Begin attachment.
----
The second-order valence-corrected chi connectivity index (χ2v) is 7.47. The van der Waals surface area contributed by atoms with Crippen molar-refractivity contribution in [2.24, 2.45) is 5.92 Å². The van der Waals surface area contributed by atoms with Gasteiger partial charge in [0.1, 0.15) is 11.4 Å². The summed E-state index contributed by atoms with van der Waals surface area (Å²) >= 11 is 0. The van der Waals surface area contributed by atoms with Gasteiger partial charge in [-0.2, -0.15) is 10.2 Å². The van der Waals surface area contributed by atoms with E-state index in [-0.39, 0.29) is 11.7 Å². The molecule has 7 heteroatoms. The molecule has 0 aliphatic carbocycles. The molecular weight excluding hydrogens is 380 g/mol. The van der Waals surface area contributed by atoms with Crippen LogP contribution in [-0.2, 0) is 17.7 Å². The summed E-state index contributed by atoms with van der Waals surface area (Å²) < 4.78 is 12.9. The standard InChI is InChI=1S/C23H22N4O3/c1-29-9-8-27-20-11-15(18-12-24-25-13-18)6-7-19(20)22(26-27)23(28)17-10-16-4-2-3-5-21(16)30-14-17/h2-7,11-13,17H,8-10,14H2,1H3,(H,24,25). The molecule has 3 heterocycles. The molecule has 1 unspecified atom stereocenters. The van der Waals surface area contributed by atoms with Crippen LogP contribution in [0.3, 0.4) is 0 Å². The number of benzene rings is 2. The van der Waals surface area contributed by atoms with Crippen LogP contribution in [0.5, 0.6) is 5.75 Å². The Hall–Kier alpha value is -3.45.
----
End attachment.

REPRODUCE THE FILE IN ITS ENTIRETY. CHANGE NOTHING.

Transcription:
The second-order valence-corrected chi connectivity index (χ2v) is 7.47. The van der Waals surface area contributed by atoms with Crippen molar-refractivity contribution in [2.24, 2.45) is 5.92 Å². The van der Waals surface area contributed by atoms with Gasteiger partial charge in [0.1, 0.15) is 11.4 Å². The summed E-state index contributed by atoms with van der Waals surface area (Å²) >= 11 is 0. The van der Waals surface area contributed by atoms with Gasteiger partial charge in [-0.2, -0.15) is 10.2 Å². The van der Waals surface area contributed by atoms with E-state index in [-0.39, 0.29) is 11.7 Å². The molecule has 7 heteroatoms. The molecule has 0 aliphatic carbocycles. The molecular weight excluding hydrogens is 380 g/mol. The van der Waals surface area contributed by atoms with Crippen LogP contribution in [-0.2, 0) is 17.7 Å². The summed E-state index contributed by atoms with van der Waals surface area (Å²) < 4.78 is 12.9. The standard InChI is InChI=1S/C23H22N4O3/c1-29-9-8-27-20-11-15(18-12-24-25-13-18)6-7-19(20)22(26-27)23(28)17-10-16-4-2-3-5-21(16)30-14-17/h2-7,11-13,17H,8-10,14H2,1H3,(H,24,25). The molecule has 3 heterocycles. The molecule has 1 unspecified atom stereocenters. The van der Waals surface area contributed by atoms with Crippen LogP contribution in [0.3, 0.4) is 0 Å². The number of benzene rings is 2. The van der Waals surface area contributed by atoms with Crippen LogP contribution in [0.5, 0.6) is 5.75 Å². The Hall–Kier alpha value is -3.45.